Should BTCC meetings have a greater variety of support classes?
OPINION: The BTCC meetings feature some of the largest trackside crowds around. But perhaps now is the time to reward them with an unusual series to add to the entertainment
Thruxton is a fantastic place to watch motorsport – last weekend’s British Touring Car meeting at the Hampshire speedbowl was yet another reminder of that. And the addition of the viewing area at the high-speed Noble corner, offering a panoramic overview of much of the circuit, from the Complex all the way up Woodham Hill and towards the Club chicane, means there is now yet another excellent vantage point for spectators to observe the slipstreaming action.
Yet, sadly, one of the categories making a guest appearance last weekend was down on numbers and – aside from Charles Clark’s recovery from the back to a podium in race two – there was not all that much action for fans to view in the Porsche Sprint Challenge GB contests. Qualifying was the perfect demonstration of this, with the majority of the nine cars spending much of the half-hour session in the pits in order to preserve tyres, with just one actually taking the chequered flag.
It is a shame the category has yet to really reach its full potential, despite benefiting from featuring a proven Porsche product and having an attractive mix of race dates at both BTCC and British GT events, meaning drivers are racing in front a range of audiences and potential sponsors.
The series for the 718 Cayman GT4 Clubsport machines did not exactly have the easiest start to life with it being launched in 2020 amid all the coronavirus uncertainty, which then had a knock-on impact into 2021. It has subsequently struggled to build momentum this year, something that has been shown in stark contrast to the thriving sister Carrera Cup GB series – which, with a new car, has attracted some stunning grids (both in quality and quantity) already this year.
The situation at Thruxton was not helped by a number of the amateur drivers having clashing pre-existing commitments – be it business or family-related – and then the absence of the traditional Friday pre-event test day limited the potential for any newcomers to join for this round. And that is understandable, after all – if you are an amateur driver, you probably would not want your first experience of a new car to be in qualifying at the fastest circuit in the UK.
“It was a perfect storm,” admits Porsche GB motorsport manager James MacNaughton. “There’s still a lot of interest in the championship and we’re working very hard to improve the situation.”
Promoters of the main support series have to commit to a presence at all 10 BTCC rounds, so often rotate their series
Photo by: Jakob Ebrey Photography
The disappointing grid then got Autosport thinking about some of the other guest series to appear at Thruxton over the years. For example, the Mini Se7ens and Miglias that provided wonderful entertainment at the venue back in 2019, when they secured a spot on the bill. And wouldn’t it be great if more successful crowd-pleasing club categories got the chance to appear on the UK’s biggest national motorsport stage?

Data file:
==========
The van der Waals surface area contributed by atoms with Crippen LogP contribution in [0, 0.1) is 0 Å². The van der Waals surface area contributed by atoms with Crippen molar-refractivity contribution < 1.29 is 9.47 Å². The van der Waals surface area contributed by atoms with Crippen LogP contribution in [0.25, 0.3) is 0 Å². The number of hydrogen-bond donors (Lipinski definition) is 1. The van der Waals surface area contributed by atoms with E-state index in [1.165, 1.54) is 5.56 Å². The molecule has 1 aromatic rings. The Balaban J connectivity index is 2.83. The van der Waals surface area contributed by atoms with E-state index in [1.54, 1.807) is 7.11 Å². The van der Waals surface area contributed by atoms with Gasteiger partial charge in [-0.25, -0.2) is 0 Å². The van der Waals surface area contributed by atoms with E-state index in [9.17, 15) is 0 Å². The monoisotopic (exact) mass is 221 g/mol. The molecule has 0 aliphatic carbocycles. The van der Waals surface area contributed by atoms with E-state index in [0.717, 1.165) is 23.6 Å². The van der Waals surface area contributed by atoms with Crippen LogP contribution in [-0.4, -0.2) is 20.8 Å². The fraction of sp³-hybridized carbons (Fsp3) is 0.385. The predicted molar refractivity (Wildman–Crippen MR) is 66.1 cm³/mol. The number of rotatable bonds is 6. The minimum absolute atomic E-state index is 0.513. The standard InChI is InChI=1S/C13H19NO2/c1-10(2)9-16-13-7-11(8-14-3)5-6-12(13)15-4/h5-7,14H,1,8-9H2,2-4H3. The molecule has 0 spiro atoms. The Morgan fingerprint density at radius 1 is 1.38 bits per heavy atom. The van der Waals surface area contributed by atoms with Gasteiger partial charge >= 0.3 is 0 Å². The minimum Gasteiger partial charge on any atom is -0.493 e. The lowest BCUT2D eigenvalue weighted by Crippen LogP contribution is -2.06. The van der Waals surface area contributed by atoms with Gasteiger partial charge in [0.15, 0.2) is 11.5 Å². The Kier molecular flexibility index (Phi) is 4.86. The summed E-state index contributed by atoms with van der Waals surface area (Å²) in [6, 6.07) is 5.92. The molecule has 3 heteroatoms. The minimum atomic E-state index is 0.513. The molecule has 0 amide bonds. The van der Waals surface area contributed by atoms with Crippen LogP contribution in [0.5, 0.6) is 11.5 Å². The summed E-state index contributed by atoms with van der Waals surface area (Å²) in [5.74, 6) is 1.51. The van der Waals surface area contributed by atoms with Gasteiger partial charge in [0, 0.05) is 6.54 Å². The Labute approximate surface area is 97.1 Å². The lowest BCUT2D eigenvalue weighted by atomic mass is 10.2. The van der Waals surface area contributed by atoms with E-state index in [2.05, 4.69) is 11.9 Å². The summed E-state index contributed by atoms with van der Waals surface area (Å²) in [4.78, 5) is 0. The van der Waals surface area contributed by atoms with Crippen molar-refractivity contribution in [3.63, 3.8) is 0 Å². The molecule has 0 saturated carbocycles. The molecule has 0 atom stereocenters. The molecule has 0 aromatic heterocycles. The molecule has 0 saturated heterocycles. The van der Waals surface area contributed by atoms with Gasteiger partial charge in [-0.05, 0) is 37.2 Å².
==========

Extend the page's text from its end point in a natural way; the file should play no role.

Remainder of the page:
Thinking back over time, there has been Historic Touring Cars in the 1990s, and Scottish Legends – alongside other north-of-the-border categories – have taken a number of slots at the Knockhill fixture over the years. There is no shortage of series that would be a fantastic guest addition to the bill, whether it be the Mini 7 Racing Club, or perhaps the National Legends Championship or the Classic Touring Car Racing Club and its plethora of tin-tops from days gone by.
Given all of the promoters have multiple series under their wings – with the exception of British Formula 4, which features at all 10 anyway – they have alternative categories to rotate when the established ones are having a weekend off
Now, I recognise this is somewhat fanciful thinking. When it comes to the biggest motorsport show in town, money talks. The promoters of the five regular support series, understandably, are required to pay to appear at all 10 BTCC events regardless of how many they actually include on their calendars. And given all of the promoters have multiple series under their wings – with the exception of British Formula 4, which features at all 10 anyway – they have alternative categories to rotate when the established ones are having a weekend off.
Thruxton last weekend was a great example of this as the Ginetta GT5 Challenge took the spot of the GT4 Supercup, the Mini Challenge Trophy was there in place of the faster JCW Mini machines and then the Sprint Challenge GB deputised for the Carrera Cup. In other words, there is not any room for anything a little left-field.
But that could change in the future. New British F4 organiser Motorsport UK has made no secret of the fact that it would it like to showcase the next generation of British single-seater talent at a Formula 1 race weekend and it has considered adding an overseas event to the schedule. Should this happen in the coming years, it could present the chance for something a little different to appear on the BTCC bill.
Thruxton was packed with spectators last weekend enjoying the spring sunshine – well, on Saturday at least! – and, as the premier circuit racing package in the country, it is important a stunning show is put on for those watching trackside, let alone those tuning in from home. Adding a bit of variety to the championships getting the chance to race in the spotlight, with a packed grid full of unusual cars, would be a great way of doing that.
Increasing the variety of support series at BTCC meetings would be a great way to ensure maximum entertainment is provided for fans
Photo by: Jakob Ebrey Photography
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